Unless we start sharing the power of money in radical fashion.  Think of all the places that money hides in a faith community, in your church: buildings, endowments, Communion silver, make your own list.  Because that's where it will begin, locally.  I know this is an unpopular view with some but sooner or later denominations will not be able to sustain themselves.  Local and small is where it will be at.  Coalitions between different faith communities and civic organizations and mission assemblies and grassroots organizations like Simply Smiles will be the model.

Money in and of itself is not a bad thing, but how we have organized economies has become systemically evil.  The church is the workshop for the kingdom of God, for God's realm of justice and compassion for all and for the earth.  Jesus spoke about more about money and the poor than he did about anything else.  It's high time the church joined him.

Tuesday, January 24, 2012

Now that I have your attention...

If you've ever wanted to see a sermon from me, here it is.  I preached this on January 15, 2012 at Monroe Congregational Church for the purpose of sharing the video with search committees.  It's entitled "A Driveway Moment".  The scriptures were Psalm 111 and Mark 1: 21-28.

Friday, January 13, 2012

Sometimes it's not just a cookie...

Every now and then I order Chinese takeout for lunch--vegetable mai fun--thin rice noodles stir fried with an assortment of fresh veggies.  Yum!  And each time I save the fortune cookie for last, perhaps with a cup of green tea.

Now usually I read Chinese cookie fortunes with equal measures of skepticism and fun.  But the last five fortunes have begun to sound like the UCC slogan, that God is still speaking, only on little slips of white paper.  And this all started when I sent in my profile and began hearing from search committees.  Here are those five fortunes, in the order that I received them:

  • Yet by calling full, you created emptiness.
  • The possibility of a career change is near.
  • All things come to him [sic] who waits.
  • A  person with a determined heart frightens problems away.
  • Bide your time, for success is near.
Now you may think I am reading into these.  I probably am.  Don't we do the same when we read the Bible for guidance?  But what if it's also my hopes and desires calling out into the unknown and the unknown answering back?  Is that any more ridiculous than thinking an ancient book can speak to me in the present?  And by the way I believe the Bible does still speak, the way that God still speaks through you and me and community and actions and strangers and experiences.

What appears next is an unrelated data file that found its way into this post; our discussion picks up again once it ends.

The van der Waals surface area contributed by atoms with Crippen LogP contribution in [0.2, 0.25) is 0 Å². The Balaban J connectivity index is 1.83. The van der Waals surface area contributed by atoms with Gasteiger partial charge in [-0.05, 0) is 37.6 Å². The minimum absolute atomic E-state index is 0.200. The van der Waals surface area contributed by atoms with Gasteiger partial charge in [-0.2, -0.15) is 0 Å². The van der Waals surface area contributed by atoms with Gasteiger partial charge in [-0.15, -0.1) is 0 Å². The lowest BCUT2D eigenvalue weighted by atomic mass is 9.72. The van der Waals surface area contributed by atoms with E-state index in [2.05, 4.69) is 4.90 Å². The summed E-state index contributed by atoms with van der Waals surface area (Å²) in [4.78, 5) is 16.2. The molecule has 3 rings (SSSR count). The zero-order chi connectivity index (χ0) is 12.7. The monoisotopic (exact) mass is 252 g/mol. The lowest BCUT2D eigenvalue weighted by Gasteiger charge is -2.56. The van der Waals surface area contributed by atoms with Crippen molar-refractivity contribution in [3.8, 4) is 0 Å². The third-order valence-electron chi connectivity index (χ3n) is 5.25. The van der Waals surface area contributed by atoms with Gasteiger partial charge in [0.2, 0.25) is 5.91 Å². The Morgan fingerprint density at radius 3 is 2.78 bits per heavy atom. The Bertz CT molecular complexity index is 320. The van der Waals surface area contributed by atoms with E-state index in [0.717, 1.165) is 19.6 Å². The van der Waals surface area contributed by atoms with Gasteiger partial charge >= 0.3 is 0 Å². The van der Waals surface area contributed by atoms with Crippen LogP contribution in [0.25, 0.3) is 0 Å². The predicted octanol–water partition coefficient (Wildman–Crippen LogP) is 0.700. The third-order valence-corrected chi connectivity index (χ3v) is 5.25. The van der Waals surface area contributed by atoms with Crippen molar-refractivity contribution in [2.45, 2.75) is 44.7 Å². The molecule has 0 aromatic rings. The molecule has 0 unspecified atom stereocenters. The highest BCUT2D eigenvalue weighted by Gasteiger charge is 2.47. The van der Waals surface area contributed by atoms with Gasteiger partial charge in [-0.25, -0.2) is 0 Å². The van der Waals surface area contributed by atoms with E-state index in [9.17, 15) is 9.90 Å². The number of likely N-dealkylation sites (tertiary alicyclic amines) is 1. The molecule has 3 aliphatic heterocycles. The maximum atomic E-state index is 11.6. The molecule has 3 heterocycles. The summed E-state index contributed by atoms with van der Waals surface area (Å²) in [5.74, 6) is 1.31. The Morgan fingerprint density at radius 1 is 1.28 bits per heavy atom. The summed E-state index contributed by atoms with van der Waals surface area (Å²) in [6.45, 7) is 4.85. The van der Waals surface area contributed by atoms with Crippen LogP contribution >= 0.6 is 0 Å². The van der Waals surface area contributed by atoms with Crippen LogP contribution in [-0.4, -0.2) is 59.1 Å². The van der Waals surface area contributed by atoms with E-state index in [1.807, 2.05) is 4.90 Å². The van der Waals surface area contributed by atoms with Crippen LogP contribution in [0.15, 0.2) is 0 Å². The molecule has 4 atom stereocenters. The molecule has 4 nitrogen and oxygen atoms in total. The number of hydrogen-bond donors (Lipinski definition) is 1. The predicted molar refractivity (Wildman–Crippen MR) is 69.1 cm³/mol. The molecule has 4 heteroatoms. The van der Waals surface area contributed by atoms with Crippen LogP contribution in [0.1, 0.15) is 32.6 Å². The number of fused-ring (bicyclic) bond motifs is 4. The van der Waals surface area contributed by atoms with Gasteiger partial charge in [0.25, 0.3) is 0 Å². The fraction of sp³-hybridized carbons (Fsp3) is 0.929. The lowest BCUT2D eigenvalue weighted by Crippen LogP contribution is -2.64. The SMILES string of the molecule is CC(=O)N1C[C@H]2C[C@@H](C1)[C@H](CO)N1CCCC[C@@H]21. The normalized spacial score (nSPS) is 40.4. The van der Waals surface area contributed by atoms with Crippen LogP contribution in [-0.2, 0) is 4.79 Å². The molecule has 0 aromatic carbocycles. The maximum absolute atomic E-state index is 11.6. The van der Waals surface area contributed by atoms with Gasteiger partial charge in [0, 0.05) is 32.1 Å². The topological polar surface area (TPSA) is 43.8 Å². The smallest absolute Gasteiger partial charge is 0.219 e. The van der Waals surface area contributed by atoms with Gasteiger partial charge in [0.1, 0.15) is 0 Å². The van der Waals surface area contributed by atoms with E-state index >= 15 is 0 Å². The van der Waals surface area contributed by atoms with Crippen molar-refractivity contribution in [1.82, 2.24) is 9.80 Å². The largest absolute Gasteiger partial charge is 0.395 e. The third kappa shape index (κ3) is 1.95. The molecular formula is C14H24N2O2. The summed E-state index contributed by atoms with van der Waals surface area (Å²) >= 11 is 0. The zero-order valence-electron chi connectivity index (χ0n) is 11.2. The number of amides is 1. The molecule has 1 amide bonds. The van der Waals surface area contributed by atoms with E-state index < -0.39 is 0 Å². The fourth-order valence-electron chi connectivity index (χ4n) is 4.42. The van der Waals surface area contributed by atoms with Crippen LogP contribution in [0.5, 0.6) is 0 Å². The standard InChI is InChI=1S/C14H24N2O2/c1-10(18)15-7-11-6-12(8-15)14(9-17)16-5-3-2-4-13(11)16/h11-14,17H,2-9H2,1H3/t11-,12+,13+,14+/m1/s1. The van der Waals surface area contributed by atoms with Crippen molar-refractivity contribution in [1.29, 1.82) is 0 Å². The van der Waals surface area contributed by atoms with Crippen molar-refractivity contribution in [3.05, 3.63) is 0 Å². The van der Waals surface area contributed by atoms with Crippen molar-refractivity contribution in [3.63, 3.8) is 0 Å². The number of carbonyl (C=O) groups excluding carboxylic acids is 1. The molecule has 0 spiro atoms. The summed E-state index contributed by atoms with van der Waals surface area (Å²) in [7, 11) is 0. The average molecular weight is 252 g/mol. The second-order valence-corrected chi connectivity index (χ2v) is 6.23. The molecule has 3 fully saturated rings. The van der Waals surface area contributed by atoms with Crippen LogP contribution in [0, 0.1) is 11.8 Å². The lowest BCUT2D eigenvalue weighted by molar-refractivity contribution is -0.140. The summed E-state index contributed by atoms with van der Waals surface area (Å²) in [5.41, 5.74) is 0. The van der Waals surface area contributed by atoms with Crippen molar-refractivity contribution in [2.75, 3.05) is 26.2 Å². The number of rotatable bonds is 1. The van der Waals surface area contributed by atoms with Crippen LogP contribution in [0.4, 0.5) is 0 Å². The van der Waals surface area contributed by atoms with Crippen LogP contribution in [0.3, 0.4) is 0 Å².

From these fortunes I've chosen my 'word' for 2012:  a determined heart.  Not only because of my search for a settled position but also because I'm 46 and my father died of a heart attack at 46.  I don't want to just 'get through' this year so I can be 47.  I want to embrace it, savor it, delight in it, wrestle and struggle and cry and laugh and be real through it all.

So who's to say the universe doesn't speak through fortune cookies?  Now I'm looking forward to the next word.

Thursday, January 12, 2012

An unwelcome prophet

“You know, Jesus reminded us in a magnificent parable one day that a man went to hell because he didn’t see the poor. And I come by here to say that America, too, is going to hell, if we don’t use her wealth. If America does not use her vast resources of wealth to end poverty, to make it possible for all of God’s children to have the basic necessities of life, she, too, will go to hell.”
— Martin Luther King, Jr.

Tuesday, January 10, 2012

Highly irreverent but terribly relevant

(This video contains language some might find offensive. For those who wonder why it's on a pastor's blog, read the title of this post again.  It's also wickedly funny!)

The difference between being a Christian and being Christian.

Wednesday, January 04, 2012

Off the map, without a plan

For quite a while now I haven't believed in that whole 'God has a plan for me' thing.  When you think about it, it's one of the most self-absorbed things one can say about the divine.  Yes, I believe that there is a God, that of Love, but a plan? All scoped out, just waiting for me to figure out what it is?  With all that there is in the heavens and the earth, God has also mapped out each and every life since time immemorial?  The purpose of this seems to be to lift up a shaky, vulnerable ego, not sure of its place in this world.  And right now I could use some lifting up, just not in a way that puts me at the center of my own little universe.

Now that I'm searching for a church to serve I'm also wondering about the working of the Holy Spirit in this process.  In the past I thought the Spirit would lead me to a specific church, one prepared for me.  But again, listen to how ego-centered that is.  Realistically, I would think that the leading of the Spirit has more to do with being:  being authentic, real, compassionate, loving, alive -- and helping others to do the same.  The rest is just geography.  It doesn't really matter where I serve, as long as it is a place and a people where I can be true to that calling of the Spirit.